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2012/25/3 Architectural model, design proposal for Westfield Sydney retail and office centre, wood / plastic, made by Westfield Group, Sydney, New South Wales, Australia, 2006. Click to enlarge.

Architectural model for Westfield Sydney retail and office centre

Made
The models lend an insight into the complex process involved in creating a major project on a central city site, and the complexity of design and political processes in contemporary urban architecture.

Westfield Sydney comprises a retail centre covering the former Centrepoint, Imperial Arcade and Skygarden sites, the remodelled 100 Market Street office tower and a new 27-storey office tower located at 85 Castlereagh Street.

This development is the latest product of the Design Excellence …

Summary

Object No.

2012/25/3

Object Statement

Architectural model, design proposal for Westfield Sydney retail and office centre, wood / plastic, made by Westfield Group, Sydney, New South Wales, Australia, 2006

Physical Description

Architectural model produced as a design proposal for Westfield Sydney. The wooden and plastic model features Sydney Tower, retail and office space and sits on a low plinth covered by an acrylic lid.

Marks

No marks.

Dimensions

Height

720 mm

Width

508 mm

Depth

566 mm

Production

Notes

The model was made by Westfield Group, Sydney, New South Wales, Australia, 2006.

Westfield was founded in 1959 by Frank Lowy and John Saunders. The company now owns 119 shopping centres in four countries, and is the largest retail property company in the world.

After encountering criticism during the 1980s and 1990s for the design of its malls and their impact on established retail streets, Westfield increased its investment in design. In 1991 Westfield appointed as chief designer Frank Alvarez, a member of Westfield's US design team. Alvarez has succeeding in improving the urban character and integration of Westfield's retail developments. The Westfield Sydney development is a culmination of this process, completing the company's transition suburban green field sites to high-value and high-profile city sites.

This model was created by Westfield Development for the Westfield Development application to Sydney City Council. It was not submitted to the resulting design competition.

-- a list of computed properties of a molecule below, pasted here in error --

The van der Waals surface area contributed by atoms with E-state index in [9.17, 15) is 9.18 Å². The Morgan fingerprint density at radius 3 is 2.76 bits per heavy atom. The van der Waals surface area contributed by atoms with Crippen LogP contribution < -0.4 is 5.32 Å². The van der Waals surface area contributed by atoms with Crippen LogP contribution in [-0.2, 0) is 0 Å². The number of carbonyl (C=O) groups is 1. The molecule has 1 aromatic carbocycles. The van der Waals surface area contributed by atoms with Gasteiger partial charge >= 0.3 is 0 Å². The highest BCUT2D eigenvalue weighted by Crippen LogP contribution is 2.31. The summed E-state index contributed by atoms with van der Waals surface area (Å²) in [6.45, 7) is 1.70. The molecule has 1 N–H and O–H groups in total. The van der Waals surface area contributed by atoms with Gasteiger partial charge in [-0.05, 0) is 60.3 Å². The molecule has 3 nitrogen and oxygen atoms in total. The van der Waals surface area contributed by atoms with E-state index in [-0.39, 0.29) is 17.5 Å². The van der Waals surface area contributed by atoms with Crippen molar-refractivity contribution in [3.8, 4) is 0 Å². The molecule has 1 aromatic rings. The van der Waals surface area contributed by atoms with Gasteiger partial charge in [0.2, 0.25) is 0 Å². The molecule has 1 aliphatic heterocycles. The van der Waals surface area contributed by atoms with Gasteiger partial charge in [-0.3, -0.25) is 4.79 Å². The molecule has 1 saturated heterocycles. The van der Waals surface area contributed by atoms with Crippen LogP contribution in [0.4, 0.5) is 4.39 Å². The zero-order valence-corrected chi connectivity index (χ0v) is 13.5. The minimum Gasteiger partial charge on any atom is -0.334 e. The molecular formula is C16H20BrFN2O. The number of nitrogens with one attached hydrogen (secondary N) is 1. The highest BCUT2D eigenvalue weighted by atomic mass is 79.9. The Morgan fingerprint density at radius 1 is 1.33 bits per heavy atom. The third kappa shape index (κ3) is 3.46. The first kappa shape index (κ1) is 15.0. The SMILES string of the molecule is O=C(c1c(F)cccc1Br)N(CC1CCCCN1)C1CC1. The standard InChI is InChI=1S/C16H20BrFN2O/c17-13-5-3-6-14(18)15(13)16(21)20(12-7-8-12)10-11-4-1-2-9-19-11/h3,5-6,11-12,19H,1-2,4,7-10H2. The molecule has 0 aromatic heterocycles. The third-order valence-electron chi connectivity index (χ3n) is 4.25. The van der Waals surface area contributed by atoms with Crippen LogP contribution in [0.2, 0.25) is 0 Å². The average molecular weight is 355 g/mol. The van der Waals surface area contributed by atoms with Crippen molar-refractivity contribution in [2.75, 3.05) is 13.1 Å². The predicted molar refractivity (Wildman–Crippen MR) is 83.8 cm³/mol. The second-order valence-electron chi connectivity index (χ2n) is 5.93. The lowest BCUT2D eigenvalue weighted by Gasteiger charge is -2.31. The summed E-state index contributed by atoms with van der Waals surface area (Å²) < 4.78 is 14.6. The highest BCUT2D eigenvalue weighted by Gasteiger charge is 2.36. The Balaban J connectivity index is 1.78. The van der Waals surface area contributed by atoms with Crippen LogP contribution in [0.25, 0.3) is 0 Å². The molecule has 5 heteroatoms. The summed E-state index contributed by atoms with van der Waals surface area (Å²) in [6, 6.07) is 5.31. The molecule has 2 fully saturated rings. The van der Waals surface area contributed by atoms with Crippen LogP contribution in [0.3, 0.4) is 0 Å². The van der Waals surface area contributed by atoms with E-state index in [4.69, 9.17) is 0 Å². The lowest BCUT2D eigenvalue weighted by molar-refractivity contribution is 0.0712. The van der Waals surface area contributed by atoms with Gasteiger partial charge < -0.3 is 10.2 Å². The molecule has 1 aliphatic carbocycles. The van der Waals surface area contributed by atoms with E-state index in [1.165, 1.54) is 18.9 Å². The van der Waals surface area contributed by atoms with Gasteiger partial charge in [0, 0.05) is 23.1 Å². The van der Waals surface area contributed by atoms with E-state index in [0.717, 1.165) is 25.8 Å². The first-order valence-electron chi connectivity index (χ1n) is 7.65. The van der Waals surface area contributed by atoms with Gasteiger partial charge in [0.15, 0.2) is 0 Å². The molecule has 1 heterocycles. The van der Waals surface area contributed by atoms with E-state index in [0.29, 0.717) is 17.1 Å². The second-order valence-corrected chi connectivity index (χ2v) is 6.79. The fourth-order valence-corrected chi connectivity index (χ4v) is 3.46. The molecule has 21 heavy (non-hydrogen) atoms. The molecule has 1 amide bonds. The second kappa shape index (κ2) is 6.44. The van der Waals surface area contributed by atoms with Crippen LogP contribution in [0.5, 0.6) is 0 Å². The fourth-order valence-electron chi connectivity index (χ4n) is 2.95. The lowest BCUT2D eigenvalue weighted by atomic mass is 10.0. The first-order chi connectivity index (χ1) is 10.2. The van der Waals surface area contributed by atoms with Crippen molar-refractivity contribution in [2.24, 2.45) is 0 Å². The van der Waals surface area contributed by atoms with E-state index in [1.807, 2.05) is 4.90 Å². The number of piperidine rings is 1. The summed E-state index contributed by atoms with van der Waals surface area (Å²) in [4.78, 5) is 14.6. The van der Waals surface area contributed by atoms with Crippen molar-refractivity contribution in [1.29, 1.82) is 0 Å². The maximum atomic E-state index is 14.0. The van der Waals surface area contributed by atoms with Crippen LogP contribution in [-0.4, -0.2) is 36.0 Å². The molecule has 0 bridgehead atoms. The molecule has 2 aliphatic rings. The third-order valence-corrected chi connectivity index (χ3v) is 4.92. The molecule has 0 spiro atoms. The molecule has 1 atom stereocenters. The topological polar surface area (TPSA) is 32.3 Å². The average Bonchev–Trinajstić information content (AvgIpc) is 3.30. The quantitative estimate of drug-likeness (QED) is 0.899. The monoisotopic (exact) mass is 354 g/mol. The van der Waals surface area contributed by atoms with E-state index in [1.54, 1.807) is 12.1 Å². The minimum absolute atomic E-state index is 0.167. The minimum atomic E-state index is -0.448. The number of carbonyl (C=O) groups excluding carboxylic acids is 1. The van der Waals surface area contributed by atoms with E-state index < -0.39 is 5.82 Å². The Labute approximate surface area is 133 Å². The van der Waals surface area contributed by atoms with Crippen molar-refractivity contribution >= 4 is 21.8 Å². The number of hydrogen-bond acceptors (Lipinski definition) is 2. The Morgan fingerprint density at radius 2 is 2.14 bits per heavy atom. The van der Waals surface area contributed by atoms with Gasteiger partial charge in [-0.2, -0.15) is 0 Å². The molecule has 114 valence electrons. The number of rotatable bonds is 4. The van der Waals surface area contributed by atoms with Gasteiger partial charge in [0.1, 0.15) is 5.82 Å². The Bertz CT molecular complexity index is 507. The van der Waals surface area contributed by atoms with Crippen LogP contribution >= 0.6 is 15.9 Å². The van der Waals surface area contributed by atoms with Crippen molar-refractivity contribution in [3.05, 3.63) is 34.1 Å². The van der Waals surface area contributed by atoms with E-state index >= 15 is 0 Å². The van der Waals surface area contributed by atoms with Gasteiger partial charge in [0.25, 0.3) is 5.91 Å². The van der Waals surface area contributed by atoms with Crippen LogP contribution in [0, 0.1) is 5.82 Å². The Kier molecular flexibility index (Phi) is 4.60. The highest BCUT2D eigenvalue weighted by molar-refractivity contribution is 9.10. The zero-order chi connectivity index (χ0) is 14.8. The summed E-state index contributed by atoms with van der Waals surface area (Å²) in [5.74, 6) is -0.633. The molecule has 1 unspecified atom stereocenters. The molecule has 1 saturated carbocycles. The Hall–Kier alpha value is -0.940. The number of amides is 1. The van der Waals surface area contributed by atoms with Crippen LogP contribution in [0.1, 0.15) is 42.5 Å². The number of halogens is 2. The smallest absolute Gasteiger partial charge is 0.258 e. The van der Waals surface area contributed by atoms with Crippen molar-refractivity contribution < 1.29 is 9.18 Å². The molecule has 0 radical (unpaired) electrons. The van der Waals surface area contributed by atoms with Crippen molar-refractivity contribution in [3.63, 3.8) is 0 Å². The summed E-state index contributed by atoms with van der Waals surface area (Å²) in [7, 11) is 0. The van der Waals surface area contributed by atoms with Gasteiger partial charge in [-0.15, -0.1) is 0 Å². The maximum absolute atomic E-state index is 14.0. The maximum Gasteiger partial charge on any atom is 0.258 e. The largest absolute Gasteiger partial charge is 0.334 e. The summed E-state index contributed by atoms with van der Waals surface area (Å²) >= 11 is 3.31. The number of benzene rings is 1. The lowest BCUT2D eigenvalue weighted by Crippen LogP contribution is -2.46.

History

Notes

Westfield Sydney replaced three existing retail centres facing Pitt, Market and Castlereagh Streets. The oldest of these was the Imperial Arcade, built in 1964. This was a replacement for the first Imperial Arcade opened in 1891, one of several city shopping arcades built around that time. Others included the Sydney, Royal, Victoria and Strand arcades. Of these only the Strand Arcade survives.

Centrepoint was the first shopping mall opened in the city of Sydney. Completed in 1972 and designed by Crone Associates, Centrepoint's construction was encouraged by the Sydney City Council as a means to arresting the decline in city retail resulting from suburban shopping mall developments. Centrepoint Tower was completed in 1981 above the retail centre and a small office tower which was tenanted by the Australian Taxation Office for many years.

Skygarden was completed in 1989 adjacent to the Imperial Arcade. Built by Merlin International, Skygarden was notable for the quality of its interior design and commissioned art works. By the time it opened Sydney city had re-established its eminence as Sydney's retail centre. A recognition of this fact was Westfield's decision to build its first Australian city mall. Founded in 1959 by Frank Lowy and John Saunders, Westfield is now the largest retail property company in Australia and the USA, although its Australian centres had been based in suburban locales.

Westfield purchased Centrepoint in 2001 and first submitted a development application for the site in 2003. This DA proposed to redevelop the site including the addition of three new residential towers clustered around Centrepoint Tower. It also included provision of a pedestrian tunnel under Pitt Street Mall.